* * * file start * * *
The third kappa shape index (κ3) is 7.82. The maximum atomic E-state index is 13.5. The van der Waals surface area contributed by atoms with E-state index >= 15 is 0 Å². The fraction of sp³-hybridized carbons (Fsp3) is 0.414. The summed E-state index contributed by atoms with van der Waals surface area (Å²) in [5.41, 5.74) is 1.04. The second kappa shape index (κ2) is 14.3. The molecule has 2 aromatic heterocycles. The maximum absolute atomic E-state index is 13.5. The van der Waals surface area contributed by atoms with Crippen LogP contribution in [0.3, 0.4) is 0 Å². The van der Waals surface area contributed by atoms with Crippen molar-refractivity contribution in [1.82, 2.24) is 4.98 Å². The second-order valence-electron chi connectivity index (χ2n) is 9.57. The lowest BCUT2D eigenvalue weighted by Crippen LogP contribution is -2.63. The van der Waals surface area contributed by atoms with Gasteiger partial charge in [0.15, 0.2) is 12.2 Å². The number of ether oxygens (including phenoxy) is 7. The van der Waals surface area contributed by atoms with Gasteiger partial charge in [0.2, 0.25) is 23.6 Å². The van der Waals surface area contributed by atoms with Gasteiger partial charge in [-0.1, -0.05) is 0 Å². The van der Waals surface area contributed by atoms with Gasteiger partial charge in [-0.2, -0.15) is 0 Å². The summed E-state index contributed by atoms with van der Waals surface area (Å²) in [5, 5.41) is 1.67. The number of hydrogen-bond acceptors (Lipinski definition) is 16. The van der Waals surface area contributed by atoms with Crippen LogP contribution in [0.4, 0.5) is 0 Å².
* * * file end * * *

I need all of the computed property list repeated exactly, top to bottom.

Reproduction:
The third kappa shape index (κ3) is 7.82. The maximum atomic E-state index is 13.5. The van der Waals surface area contributed by atoms with E-state index >= 15 is 0 Å². The fraction of sp³-hybridized carbons (Fsp3) is 0.414. The summed E-state index contributed by atoms with van der Waals surface area (Å²) in [5.41, 5.74) is 1.04. The second kappa shape index (κ2) is 14.3. The molecule has 2 aromatic heterocycles. The maximum absolute atomic E-state index is 13.5. The van der Waals surface area contributed by atoms with Crippen LogP contribution in [0.3, 0.4) is 0 Å². The van der Waals surface area contributed by atoms with Crippen molar-refractivity contribution in [1.82, 2.24) is 4.98 Å². The second-order valence-electron chi connectivity index (χ2n) is 9.57. The lowest BCUT2D eigenvalue weighted by Crippen LogP contribution is -2.63. The van der Waals surface area contributed by atoms with Gasteiger partial charge in [0.15, 0.2) is 12.2 Å². The number of ether oxygens (including phenoxy) is 7. The van der Waals surface area contributed by atoms with Gasteiger partial charge in [0.2, 0.25) is 23.6 Å². The van der Waals surface area contributed by atoms with Gasteiger partial charge in [-0.1, -0.05) is 0 Å². The van der Waals surface area contributed by atoms with Gasteiger partial charge in [-0.2, -0.15) is 0 Å². The summed E-state index contributed by atoms with van der Waals surface area (Å²) in [5, 5.41) is 1.67. The number of hydrogen-bond acceptors (Lipinski definition) is 16. The van der Waals surface area contributed by atoms with Crippen LogP contribution in [0.4, 0.5) is 0 Å².